|cell phone companies*|
|cable and satellite television companies*|
|credit monitoring services|
|cloud computing services (storage; file sharing)|
|any "of the month" clubs (books; music; fruit; meats)|
|land-line telephone companies*|
|maintenance contracts from service providers (heating; air conditioning; landscaping)|
|subscriptions (newspapers and magazines)|
|Other on-line services (finding/rating local supplier services, online TV viewing, sports viewing packages)|
Action to take now
|Create a list of your annuities. Check your telephone and cable bills and list each monthly annuity charge separately. This will show you your actual monthly cost and your annual cost of annuities.|
|Note long-term contracts. Check the annuities for any exit penalties and "auto renewal" clauses. Write the auto renewal companies immediately to formally move to month-to-month after the initial contract expires.|
|Review the usefulness of an annuity. Start closing down those less valuable to you.|
|Move to annual billing where possible. This requires the product to be resold to you each year.|
|Look for alternatives. Perhaps it is more cost effective to drop a group of premium channels in your cable package and replace them with an online viewing service like NetFlix (or vice versa).|
|Eliminate overlap. Do you need a landline telephone AND a cell phone? Can you combine your wi-fi and cable services to save money?|
|Eliminate autopay. This out-of-site out-of-mind technique is wonderful for the annuity billers. Paying for a service each month is a simple reminder of the cost of the service and a subtle hint to assess the value of the service to you.|
The problem with annuities is they slowly carve out portions of your income for many years. Perhaps it is time to jump out of an annuity or two and save some money.
The Problem of E-mail SPAM
Turning back the clock to 2003, many states fed up with the flood of unwanted emails started passing their own anti-spam email laws. This stimulated the Federal Government to act in an attempt to make compliance a reasonable endeavor. This was done with the passage CAN-SPAM legislation.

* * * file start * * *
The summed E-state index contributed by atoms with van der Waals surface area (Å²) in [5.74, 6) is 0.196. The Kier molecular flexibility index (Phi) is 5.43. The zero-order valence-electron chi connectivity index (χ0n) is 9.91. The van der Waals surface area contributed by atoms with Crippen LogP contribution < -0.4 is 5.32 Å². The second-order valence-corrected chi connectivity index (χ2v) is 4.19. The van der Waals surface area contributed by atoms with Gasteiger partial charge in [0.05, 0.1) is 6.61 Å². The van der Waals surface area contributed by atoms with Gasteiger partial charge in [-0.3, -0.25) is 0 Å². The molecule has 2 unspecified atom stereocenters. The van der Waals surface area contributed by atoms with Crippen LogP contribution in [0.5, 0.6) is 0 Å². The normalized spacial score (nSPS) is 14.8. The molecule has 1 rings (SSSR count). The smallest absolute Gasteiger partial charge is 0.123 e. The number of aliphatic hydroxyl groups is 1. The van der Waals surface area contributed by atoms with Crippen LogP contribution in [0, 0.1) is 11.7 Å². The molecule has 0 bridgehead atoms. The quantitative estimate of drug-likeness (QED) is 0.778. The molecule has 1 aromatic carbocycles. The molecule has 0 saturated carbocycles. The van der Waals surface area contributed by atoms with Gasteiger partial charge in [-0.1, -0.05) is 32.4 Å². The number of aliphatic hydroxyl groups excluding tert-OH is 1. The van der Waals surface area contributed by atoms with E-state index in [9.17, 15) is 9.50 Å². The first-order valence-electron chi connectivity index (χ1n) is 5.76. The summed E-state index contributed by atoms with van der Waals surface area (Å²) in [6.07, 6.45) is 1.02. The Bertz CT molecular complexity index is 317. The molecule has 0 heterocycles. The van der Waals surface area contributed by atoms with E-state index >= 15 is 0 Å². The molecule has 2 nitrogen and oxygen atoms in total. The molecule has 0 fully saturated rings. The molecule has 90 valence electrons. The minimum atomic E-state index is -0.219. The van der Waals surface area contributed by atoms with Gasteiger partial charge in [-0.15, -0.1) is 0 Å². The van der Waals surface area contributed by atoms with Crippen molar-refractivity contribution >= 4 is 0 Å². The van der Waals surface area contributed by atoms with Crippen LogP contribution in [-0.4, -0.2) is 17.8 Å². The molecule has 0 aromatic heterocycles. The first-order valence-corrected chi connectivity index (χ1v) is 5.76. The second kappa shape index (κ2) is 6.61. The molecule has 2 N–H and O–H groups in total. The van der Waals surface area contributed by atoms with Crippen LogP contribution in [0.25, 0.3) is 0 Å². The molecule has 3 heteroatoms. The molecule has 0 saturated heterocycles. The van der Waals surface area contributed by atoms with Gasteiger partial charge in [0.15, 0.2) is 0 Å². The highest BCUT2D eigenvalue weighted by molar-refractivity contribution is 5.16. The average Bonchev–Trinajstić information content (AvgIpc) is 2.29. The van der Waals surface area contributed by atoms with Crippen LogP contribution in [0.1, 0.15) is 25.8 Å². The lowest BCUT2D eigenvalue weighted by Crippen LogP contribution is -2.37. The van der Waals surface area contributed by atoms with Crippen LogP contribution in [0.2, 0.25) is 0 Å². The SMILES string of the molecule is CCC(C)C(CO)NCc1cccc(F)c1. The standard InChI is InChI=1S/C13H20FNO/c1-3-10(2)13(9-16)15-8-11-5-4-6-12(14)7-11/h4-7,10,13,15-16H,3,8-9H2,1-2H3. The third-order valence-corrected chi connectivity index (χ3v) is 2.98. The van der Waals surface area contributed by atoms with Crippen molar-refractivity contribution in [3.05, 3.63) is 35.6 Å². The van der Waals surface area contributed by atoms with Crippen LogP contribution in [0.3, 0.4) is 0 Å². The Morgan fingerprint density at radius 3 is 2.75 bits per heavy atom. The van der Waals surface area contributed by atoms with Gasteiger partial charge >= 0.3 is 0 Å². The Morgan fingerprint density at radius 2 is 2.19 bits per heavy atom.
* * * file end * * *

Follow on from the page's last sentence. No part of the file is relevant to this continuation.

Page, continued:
What is in the CAN-SPAM legislation?
With the passage of the Federal anti-spam law CAN-SPAM, all emails need to follow these basic rules:
|They may not use false or misleading header information. This includes, but is not limited to, the "from", "to", and "reply to" routing information. It also prohibits the use of misleading or false domain names and email addresses.|
|Subject lines may not be deceptive. The subject line of the email cannot mislead you in order for you to open the email.|
|Advertisements must be clearly marked. There should be no confusion that the email you are about to read is trying to sell you something.|
|Email senders must tell you where they're located. This can be a street address or a valid post office box.|
|You must be able to opt out of future email. The email must provide a clear way to allow you to opt-out of getting email from the sender in the future.|
|Email senders must honor your opt-out request promptly. If you ask to opt-out of future emails, the email sender must honor your request within 10 business days. In addition, the email sender must keep their opt-out mechanism open for at least 30 days after sending you an email. This request also prohibits the potential spammer from forwarding your email to anyone else for future use.|
What you should know
|No one may send you an unwanted email. If they do, they are legally required to honor your opt-out request.|
|Exceptions to receiving unwanted emails abound. Key among them are:|
|Your best defense is a good spam filter. These can be provided by your internet provider who subscribe to lists of known spammers and then will automatically block these senders. You can also filter emails using your computer's email software.|
|The best spam filter is multi-layered. This includes using both your internet service provider and your email software based filter.|
|Look to specific identification for further filtering. Most services allow you to specifically block addresses from sending you emails and they require the sender to manually confirm sending the email to you by entering a code. Prior to receiving the email, you must ok the sender. This keeps large spammers at bay, at the cost of inconveniencing your friends.|
|Consider having two email accounts. Use one email for family & friends and the other email for business and internet commerce. In all likelihood the "commerce email" will be the primary source of spam. When the spam gets too heavy simply close down the "commerce email" and reopen a new one.|
Please contact us with any questions.